7 Days of Living with a Couch Cyborg – 7 Days to Activation

Tuesday

The surgery went as well as could be. Routine. We like routine with medical stuff. It means nothing went wrong.

She woke up and was feeling okay, but dizzy. A lot less bad than after her sinus surgery. Maybe because they started out the process with pumping her full of anti-nausea meds.

She did have some serious dizziness issues. The nurse was like “Well, we gave you percocet, and that can do it. We gave you these anti-nausea meds, and that can do it. You’re coming out of general anesthesia, and that can do it. And you had a cochlear implant. So… yeah. Unless you’re so dizzy you can’t hold food down for 24 hours, we don’t care.”

They let her stay there until she got over some of the dizziness. They don’t let anyone leave until they can eat some food, drink some water, and make it across the floor to pee. Erin made it there, eventually, and we headed home.

Pro tip: that wire that was just implanted in your cyborg’s head? It hurts. And it will hurt more every time you hit a bump. So find the smoothest road home! You’ll need it.

We got home and she passed out on the couch. When she woke up, she was feeling pretty good. Ate some pudding. Went back to sleep.

Wednesday

Wednesday was a good day. My wife was still a bit loopy from the drugs, still kind of shaky. But her jaw didn’t have excruciating pain, she didn’t have horrible vertigo, food tasted like food (well, as much as it ever has with no sense of smell). It looked like we had missed all the bad stuff.

What she did have was no hearing in her right ear at all. We weren’t sure on Tuesday. She had a giant pressure bandage over her ear. It came off on Tuesday, and her hearing was gone. It’s bad enough now that I have to turn on a light and stand in front of her to tell her anything, even as simple as “would you like some food?” That will be better once the implant works. But for now she’s the deafest she’s ever been.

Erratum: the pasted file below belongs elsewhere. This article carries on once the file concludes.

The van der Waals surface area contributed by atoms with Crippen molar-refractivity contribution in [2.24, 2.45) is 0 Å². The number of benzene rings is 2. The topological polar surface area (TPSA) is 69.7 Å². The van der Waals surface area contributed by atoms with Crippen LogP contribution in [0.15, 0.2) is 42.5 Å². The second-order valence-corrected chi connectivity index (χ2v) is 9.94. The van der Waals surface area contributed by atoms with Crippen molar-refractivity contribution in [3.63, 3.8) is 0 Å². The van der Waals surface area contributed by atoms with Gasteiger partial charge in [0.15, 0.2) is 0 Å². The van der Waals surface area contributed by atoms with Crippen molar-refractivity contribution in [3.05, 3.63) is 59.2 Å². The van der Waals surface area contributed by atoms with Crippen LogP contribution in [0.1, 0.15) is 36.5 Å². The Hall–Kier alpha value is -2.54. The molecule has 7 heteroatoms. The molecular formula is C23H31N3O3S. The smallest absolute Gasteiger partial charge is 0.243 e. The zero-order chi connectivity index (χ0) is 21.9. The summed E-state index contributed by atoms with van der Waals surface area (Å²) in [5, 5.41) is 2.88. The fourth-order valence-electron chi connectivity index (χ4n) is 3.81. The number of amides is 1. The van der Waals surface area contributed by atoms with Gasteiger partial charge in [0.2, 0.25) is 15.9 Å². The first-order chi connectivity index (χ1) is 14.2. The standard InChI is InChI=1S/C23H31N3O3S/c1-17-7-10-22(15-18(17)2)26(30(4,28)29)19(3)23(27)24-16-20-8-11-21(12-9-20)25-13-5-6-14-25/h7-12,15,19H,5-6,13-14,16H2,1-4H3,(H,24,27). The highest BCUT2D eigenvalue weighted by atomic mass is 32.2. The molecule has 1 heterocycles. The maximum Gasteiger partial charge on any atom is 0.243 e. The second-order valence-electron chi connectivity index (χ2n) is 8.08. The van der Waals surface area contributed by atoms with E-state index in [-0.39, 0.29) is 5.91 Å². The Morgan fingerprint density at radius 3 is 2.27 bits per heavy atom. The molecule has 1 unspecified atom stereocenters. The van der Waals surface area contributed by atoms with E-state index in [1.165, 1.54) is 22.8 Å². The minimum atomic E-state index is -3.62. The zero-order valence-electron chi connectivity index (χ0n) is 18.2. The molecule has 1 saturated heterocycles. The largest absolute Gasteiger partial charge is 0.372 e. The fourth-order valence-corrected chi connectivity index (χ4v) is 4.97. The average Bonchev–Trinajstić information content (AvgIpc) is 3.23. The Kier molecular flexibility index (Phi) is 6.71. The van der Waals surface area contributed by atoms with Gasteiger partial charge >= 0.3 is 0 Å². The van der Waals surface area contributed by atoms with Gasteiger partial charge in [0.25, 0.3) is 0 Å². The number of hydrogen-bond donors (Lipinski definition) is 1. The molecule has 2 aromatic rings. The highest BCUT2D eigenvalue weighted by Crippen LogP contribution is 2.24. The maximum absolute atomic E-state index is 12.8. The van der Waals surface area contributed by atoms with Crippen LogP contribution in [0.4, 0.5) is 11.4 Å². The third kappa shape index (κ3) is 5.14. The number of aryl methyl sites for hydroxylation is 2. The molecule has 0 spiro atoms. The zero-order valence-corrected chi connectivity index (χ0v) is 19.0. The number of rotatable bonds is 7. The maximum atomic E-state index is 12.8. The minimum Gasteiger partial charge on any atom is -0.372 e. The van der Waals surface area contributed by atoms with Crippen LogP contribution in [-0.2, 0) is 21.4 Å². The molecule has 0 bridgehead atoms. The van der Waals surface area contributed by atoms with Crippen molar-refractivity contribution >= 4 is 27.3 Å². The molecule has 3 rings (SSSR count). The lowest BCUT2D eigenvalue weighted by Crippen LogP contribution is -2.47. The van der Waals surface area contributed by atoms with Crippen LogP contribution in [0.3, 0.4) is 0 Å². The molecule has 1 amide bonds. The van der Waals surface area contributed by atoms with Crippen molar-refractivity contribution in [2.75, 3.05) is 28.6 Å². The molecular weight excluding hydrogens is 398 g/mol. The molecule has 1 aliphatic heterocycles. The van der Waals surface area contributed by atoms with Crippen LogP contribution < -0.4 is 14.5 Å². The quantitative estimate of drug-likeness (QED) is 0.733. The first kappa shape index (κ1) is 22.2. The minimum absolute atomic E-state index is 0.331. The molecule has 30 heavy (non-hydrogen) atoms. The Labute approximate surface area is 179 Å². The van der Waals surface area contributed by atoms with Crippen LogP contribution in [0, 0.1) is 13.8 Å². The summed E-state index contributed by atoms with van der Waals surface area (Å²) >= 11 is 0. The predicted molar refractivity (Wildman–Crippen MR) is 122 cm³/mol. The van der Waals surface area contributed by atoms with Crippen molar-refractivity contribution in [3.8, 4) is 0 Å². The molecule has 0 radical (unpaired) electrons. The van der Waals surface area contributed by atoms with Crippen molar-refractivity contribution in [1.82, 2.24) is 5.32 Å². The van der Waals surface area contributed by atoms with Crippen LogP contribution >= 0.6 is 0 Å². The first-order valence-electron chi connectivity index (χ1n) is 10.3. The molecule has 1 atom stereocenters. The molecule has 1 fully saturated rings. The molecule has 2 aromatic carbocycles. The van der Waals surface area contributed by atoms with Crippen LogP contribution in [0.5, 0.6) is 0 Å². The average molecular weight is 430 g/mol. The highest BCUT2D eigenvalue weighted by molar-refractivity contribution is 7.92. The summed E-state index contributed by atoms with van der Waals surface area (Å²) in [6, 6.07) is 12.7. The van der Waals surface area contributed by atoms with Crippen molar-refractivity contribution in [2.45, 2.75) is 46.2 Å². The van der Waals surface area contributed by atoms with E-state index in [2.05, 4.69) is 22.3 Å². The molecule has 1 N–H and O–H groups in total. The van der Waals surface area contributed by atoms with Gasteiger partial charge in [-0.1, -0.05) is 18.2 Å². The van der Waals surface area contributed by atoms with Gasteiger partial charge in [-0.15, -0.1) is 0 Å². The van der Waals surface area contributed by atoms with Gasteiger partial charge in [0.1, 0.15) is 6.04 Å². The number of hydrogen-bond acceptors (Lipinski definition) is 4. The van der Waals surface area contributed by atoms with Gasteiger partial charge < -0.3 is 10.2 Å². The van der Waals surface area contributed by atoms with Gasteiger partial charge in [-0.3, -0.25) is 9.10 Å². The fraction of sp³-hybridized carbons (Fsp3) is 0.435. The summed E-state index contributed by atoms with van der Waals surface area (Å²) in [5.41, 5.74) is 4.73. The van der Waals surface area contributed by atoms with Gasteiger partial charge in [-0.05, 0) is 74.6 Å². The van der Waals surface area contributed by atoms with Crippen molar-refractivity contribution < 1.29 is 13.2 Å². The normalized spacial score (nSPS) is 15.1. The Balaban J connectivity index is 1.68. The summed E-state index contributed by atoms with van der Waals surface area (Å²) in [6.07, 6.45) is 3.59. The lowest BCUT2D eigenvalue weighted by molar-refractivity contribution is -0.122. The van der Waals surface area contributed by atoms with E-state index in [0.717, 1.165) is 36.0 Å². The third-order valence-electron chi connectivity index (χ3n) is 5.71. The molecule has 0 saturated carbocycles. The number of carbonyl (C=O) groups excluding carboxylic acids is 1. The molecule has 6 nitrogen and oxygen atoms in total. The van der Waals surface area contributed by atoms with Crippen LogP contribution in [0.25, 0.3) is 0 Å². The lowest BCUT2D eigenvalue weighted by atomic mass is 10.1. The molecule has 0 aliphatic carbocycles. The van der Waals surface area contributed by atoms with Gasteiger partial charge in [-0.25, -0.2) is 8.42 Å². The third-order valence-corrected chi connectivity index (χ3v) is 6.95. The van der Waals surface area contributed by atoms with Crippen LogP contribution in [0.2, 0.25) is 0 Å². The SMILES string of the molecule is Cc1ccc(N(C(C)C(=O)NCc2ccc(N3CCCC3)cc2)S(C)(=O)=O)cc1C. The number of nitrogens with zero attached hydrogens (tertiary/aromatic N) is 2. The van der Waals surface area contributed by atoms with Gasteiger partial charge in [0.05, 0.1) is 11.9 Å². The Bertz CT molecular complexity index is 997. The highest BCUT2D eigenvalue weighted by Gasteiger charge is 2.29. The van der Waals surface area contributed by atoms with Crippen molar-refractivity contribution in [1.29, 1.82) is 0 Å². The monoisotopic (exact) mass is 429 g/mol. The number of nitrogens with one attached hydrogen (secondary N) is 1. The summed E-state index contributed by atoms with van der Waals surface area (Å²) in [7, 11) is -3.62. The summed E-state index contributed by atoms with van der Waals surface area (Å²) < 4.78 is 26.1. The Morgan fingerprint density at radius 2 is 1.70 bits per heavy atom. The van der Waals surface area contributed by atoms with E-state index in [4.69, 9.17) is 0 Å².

Pro Tip: With some creative marker work, you can turn your cyborg’s pressure bandage into half of Princess Leia’s hairdo.

Thursday

Have you ever woken up at 4 in the morning to the sound of your spouse sobbing in agony?

I don’t recommend it. It’s a punch of adrenaline to the face, triggering a fight or flight that isn’t useful. You want to do something, but there’s not a lot. Just find your wife. Ask her what’s wrong. Find a light switch. Get her to stop heaving into the sink and look at you long enough to ask her: what’s wrong? how bad is it?

She points to a half-eaten banana. She woke up and hurt, so she decided to take a percocet. You’re supposed to take it with food. She made it halfway through that banana before the dizziness overwhelmed her and she made a run for the sink.

Eventually she decided she wasn’t going to die. I stayed up with her for a bit, but the adrenaline was wearing off and it was 4 in the morning.

This is when we learned that the third day is the worst for dizziness. We hadn’t avoided it at all. The third day is when your inner ear has started working out that something is horribly wrong and starts to knock you on your ass in protest.

My wife ate three crackers that day. She didn’t keep them down. This from a woman that, before Thursday, had thrown up twice in her life.

That was a bad day. But I was at least glad for the warning about holding down food for 24 hours. By the end of the day, she had at least eaten a little bit of apple sauce, drank a little bit of water.

It wasn’t much, but at least she wasn’t going to die.

Pro Tip: There is nothing you can do to make the horrible dizziness better. Don’t even hug too hard. You will knock your cyborg over.

Friday